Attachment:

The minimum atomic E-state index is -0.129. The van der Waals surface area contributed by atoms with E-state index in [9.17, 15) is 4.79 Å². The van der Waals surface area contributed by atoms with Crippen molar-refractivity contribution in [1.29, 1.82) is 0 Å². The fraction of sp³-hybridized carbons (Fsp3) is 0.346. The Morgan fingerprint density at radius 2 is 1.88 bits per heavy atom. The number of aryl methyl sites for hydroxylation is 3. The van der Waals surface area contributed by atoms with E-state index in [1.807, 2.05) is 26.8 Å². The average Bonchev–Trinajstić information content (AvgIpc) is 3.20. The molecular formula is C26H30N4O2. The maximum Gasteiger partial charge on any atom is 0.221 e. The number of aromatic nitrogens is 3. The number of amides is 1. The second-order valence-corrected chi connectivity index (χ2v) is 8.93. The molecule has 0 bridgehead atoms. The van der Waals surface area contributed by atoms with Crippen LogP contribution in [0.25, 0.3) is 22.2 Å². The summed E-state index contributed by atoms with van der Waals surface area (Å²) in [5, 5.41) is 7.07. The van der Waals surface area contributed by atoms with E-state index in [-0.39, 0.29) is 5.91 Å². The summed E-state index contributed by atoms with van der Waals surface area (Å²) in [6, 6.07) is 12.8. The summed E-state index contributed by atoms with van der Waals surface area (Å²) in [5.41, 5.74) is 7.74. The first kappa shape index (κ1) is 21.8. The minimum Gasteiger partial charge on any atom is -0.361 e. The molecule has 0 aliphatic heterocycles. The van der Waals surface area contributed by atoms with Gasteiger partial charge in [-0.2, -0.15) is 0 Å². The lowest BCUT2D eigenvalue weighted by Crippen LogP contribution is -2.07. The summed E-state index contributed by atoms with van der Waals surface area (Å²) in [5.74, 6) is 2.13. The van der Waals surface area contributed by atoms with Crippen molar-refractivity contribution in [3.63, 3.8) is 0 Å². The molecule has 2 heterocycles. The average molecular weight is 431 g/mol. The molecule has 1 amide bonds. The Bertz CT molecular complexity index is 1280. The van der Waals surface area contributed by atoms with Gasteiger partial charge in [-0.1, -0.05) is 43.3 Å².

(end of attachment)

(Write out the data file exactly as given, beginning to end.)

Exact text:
The minimum atomic E-state index is -0.129. The van der Waals surface area contributed by atoms with E-state index in [9.17, 15) is 4.79 Å². The van der Waals surface area contributed by atoms with Crippen molar-refractivity contribution in [1.29, 1.82) is 0 Å². The fraction of sp³-hybridized carbons (Fsp3) is 0.346. The Morgan fingerprint density at radius 2 is 1.88 bits per heavy atom. The number of aryl methyl sites for hydroxylation is 3. The van der Waals surface area contributed by atoms with E-state index in [1.807, 2.05) is 26.8 Å². The average Bonchev–Trinajstić information content (AvgIpc) is 3.20. The molecular formula is C26H30N4O2. The maximum Gasteiger partial charge on any atom is 0.221 e. The number of aromatic nitrogens is 3. The number of amides is 1. The second-order valence-corrected chi connectivity index (χ2v) is 8.93. The molecule has 0 bridgehead atoms. The van der Waals surface area contributed by atoms with Crippen LogP contribution in [0.25, 0.3) is 22.2 Å². The summed E-state index contributed by atoms with van der Waals surface area (Å²) in [5, 5.41) is 7.07. The van der Waals surface area contributed by atoms with E-state index in [-0.39, 0.29) is 5.91 Å². The summed E-state index contributed by atoms with van der Waals surface area (Å²) in [6, 6.07) is 12.8. The summed E-state index contributed by atoms with van der Waals surface area (Å²) in [5.41, 5.74) is 7.74. The first kappa shape index (κ1) is 21.8. The minimum Gasteiger partial charge on any atom is -0.361 e. The molecule has 0 aliphatic heterocycles. The van der Waals surface area contributed by atoms with Gasteiger partial charge in [-0.2, -0.15) is 0 Å². The lowest BCUT2D eigenvalue weighted by Crippen LogP contribution is -2.07. The summed E-state index contributed by atoms with van der Waals surface area (Å²) in [5.74, 6) is 2.13. The van der Waals surface area contributed by atoms with Crippen molar-refractivity contribution in [3.63, 3.8) is 0 Å². The molecule has 2 heterocycles. The average molecular weight is 431 g/mol. The molecule has 1 amide bonds. The Bertz CT molecular complexity index is 1280. The van der Waals surface area contributed by atoms with Gasteiger partial charge in [-0.1, -0.05) is 43.3 Å².